Massachusetts to tag daily fantasy sports sharks with scarlet letter

massachusetts-healey-daily-fantasy-sports-scarlet-letterMassachusetts Attorney General Maura Healey has proposed new consumer protections for daily fantasy sports, including limiting access to players over 21 years of age and forcing sharp players to wear a scarlet letter.

Healey, who announced in September that she was “reviewing” the legal status of Boston-based DFS operator DraftKings, said Thursday that her review was ongoing but she introduced proposed regulations (viewable here) as an immediate response to protect consumers from “games that you carry around with you in your pocket and lose money at the touch of a button.”

Healey said the recommendations will be subject to an open comment period until Jan. 22 but she nonetheless expects DFS operators to immediately begin complying with the new guidelines. Healey ducked the question of whether she’d take legal action against any operator who failed to comply.

It’s unclear how prepared DFS sites are to abide by Healey’s recommendations. FanDuel issued a statement saying Healey’s recommendations made “a tremendous amount of sense” while encouraging “Attorney Generals in all states” to implement similarly “fair regulations.” Both FanDuel and DraftKings are currently locked in a fight to the death with New York AG Eric Schneiderman, who has formally accused the sties of being illegal gambling operations.

Healey’s recommendations include a ban on DFS contests involving college sports, the elimination of DFS operators’ ability to promote paid DFS contests on high school and college campuses and a ban on athletes at all levels from taking part in DFS contests involving their own sport.

Players under the age of 21 are totally unwelcome, even for DFS contests that don’t involve a prize. Operators are required to establish parental controls that allow guardians the means to ensure their kids can’t access DFS sites.

Also banned from participating are DFS employees as well as any DFS “contractor,” defined as any person or entity working pursuant to an independent contract with a DFS operator and who has access to any proprietary information that could affect gameplay.

However, these employees and affiliates can play on DFS sites in “private contests” provided their affiliation with the site is fully disclosed to each participant in said contests.

DFS players are limited to one account per site and sites will be required to block simultaneous log-ins on the same account. The use of proxy servers is also verboten.

Healey says her research determined that “less than 2%” of DFS players “win 90% of all prizes” and her recommendations would ensure that “these professional and other highly-experienced players will be easily identifiable to other players” via the use of “a symbol attached to their username, or by other easily visible means.”

DFS sharks are defined as anyone who has (a) entered more than 1,000 contests with a single DFS site, (b) entered over 250 contests at a single site and prevailed in over 65% of these contests, or (c) won more than three DFS prizes over $1k. Once labeled a shark, the designation cannot be removed.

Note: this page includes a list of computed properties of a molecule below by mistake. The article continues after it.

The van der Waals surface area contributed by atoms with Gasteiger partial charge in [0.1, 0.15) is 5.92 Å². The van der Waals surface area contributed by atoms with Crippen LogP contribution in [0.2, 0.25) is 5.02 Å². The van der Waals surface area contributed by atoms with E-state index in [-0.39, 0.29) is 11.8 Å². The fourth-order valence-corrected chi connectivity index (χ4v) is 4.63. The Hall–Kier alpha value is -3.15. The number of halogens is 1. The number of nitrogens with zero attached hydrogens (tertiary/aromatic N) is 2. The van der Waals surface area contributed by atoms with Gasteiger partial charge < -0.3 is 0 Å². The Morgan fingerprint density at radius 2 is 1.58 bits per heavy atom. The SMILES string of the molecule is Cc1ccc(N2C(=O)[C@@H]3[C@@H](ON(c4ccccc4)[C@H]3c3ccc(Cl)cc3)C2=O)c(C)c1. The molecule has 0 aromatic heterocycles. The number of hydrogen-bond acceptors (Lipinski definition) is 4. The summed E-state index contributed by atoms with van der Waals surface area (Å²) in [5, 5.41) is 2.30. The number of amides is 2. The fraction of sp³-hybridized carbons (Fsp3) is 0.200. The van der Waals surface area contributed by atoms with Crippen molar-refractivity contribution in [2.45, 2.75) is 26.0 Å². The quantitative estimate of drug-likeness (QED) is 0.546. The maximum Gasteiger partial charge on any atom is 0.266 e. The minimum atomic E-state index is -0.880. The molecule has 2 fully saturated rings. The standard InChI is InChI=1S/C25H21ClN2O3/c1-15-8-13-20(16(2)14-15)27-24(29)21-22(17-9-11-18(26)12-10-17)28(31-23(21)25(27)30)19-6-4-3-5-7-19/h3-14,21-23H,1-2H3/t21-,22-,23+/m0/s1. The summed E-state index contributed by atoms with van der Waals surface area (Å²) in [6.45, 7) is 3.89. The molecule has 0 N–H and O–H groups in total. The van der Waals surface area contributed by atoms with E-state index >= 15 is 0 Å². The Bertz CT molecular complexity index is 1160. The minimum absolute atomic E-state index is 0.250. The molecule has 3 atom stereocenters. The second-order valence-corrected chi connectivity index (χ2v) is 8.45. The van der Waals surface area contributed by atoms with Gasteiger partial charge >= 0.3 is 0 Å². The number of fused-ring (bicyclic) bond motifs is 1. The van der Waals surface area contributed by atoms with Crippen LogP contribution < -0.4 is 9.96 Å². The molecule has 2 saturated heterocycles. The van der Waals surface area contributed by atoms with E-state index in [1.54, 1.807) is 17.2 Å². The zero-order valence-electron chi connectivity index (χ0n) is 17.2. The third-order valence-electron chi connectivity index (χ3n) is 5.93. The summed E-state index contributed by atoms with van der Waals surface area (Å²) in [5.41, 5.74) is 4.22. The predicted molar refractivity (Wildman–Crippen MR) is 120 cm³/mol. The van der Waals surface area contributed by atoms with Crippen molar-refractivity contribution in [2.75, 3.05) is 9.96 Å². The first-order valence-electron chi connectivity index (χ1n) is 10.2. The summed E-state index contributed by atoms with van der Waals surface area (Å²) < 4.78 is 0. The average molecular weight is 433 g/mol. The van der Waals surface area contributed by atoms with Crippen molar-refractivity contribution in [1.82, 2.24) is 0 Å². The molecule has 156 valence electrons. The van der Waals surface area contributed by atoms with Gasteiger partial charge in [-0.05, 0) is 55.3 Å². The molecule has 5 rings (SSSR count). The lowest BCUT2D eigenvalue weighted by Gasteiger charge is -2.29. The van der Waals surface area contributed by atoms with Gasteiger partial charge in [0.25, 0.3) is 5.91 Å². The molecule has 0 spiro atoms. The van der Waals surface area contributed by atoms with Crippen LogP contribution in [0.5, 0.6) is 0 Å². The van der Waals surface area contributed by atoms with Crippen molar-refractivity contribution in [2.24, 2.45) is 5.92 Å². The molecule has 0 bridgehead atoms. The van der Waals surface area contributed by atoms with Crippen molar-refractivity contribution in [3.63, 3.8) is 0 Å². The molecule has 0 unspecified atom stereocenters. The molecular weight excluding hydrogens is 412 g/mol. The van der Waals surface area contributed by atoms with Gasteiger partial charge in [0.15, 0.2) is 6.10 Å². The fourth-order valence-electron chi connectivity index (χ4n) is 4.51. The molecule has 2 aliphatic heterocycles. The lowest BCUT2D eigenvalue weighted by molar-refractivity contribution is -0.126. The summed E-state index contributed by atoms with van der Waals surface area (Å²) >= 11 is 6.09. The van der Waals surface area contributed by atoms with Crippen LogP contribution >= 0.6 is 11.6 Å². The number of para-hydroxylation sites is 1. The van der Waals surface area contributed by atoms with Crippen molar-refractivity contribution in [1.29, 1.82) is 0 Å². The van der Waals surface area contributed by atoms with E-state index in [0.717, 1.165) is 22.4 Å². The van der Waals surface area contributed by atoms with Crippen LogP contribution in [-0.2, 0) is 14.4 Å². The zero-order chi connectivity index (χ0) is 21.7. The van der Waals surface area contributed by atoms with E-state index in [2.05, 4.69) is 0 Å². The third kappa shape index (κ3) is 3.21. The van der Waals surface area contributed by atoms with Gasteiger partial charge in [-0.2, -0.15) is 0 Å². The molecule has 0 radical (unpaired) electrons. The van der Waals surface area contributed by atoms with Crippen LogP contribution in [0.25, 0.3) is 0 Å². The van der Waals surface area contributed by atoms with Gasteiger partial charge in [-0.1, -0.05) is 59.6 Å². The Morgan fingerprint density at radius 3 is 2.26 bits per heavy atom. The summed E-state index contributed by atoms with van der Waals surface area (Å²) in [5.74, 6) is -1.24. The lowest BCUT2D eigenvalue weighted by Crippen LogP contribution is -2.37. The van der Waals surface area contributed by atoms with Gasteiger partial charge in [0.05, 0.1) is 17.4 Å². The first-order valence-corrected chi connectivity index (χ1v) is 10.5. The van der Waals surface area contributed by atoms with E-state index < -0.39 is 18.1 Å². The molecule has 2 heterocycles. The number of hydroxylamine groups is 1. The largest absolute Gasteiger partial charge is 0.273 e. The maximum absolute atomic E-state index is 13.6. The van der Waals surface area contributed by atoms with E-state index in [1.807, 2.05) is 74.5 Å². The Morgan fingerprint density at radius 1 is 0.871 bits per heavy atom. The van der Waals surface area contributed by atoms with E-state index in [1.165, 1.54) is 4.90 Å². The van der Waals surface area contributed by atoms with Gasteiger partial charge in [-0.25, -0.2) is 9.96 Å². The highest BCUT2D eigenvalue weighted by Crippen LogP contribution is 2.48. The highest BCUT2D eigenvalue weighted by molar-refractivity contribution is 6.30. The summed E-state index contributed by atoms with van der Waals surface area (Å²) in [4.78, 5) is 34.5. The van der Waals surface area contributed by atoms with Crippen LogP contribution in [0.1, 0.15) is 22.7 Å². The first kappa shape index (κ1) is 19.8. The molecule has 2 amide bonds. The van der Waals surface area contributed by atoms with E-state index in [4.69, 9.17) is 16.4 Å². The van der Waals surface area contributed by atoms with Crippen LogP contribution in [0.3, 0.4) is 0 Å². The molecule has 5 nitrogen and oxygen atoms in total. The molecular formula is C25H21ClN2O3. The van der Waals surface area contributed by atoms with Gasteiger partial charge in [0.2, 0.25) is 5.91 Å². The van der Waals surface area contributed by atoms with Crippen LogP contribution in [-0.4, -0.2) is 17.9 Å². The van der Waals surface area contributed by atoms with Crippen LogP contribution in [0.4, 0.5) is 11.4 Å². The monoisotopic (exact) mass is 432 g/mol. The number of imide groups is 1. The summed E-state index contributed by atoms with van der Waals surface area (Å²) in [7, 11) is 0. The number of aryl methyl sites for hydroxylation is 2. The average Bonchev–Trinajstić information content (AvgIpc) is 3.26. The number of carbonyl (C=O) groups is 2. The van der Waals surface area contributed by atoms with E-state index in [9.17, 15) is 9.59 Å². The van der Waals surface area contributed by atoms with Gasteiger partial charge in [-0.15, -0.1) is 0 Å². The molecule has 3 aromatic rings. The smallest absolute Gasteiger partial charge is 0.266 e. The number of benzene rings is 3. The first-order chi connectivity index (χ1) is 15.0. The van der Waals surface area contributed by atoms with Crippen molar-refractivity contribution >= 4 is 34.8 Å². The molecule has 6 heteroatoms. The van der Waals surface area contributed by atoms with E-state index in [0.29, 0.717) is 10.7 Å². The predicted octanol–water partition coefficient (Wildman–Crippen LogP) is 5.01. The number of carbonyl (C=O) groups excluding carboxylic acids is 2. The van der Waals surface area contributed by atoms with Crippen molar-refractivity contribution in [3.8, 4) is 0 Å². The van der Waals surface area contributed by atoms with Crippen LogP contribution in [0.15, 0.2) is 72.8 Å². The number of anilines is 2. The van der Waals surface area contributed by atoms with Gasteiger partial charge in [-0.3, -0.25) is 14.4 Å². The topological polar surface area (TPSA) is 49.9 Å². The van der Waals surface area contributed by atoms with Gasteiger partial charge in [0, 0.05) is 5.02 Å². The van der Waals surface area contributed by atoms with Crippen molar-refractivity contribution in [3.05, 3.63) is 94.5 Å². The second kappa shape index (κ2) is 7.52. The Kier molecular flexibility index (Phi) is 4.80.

Healey wants DFS sites to launch “games limited to beginners” from which sharp players would be excluded. Sharks caught swimming in these wading pools will have their accounts closed and be banned from the site.

Sites will be required to offer “on-boarding procedures” for new DFS players to explain how the games work, to educate them on how to identify sharks and to steer them toward beginner contests.

Healey proposes staggered limits on contest entries, starting with only one entry if a contest involves 12 or fewer participants, rising to two entries in contests involving 13-36 entries, and so forth, with a 3% participation cap on contests involving over 100 entries.

The use of automated scripting tools will be prohibited. Existing scripts must be scrubbed from the sites and anyone caught using such a tool in future will have their accounts closed and banned from further play.

Healey also recommended that DFS advertising that mentions an individual player’s DFS winnings must also cite “average net winnings of all players.”

DFS sites will have to comply with the state’s applicable tax laws while DFS players would be limited to deposits of no more than $1k per month, unless a player can provide evidence that establishes his or her “ability to sustain losses at a higher limit.” Players must be able to set their own deposit, loss and weekly entry fee limits and DFS operators would be prevented from extending credit to customers.

Operators must allow players the ability to self-exclude while also honoring requests for exclusion made by third parties, provided the third party can provide (a) “evidence of sole or joint financial responsibility” for the funds being deposited with the site, (b) proof that the player is a legal dependent of the third party, (c) other situations in which the third party is legally obligated for the player’s debts, or (d) proof that the player owes child support to the third party.

Healey makes it plain that nothing in her proposal “may be interpreted as authorizing a wager, bet, or gambling activity that is prohibited by law.” However, the similarities of DFS to traditional sports betting could prompt federal authorities already suspicious of DFS to pounce based on their belief that DFS represents a violation of the 1992 PASPA sports betting prohibition, much as the feds have fought New Jersey’s efforts to launch its own legal sports betting regime.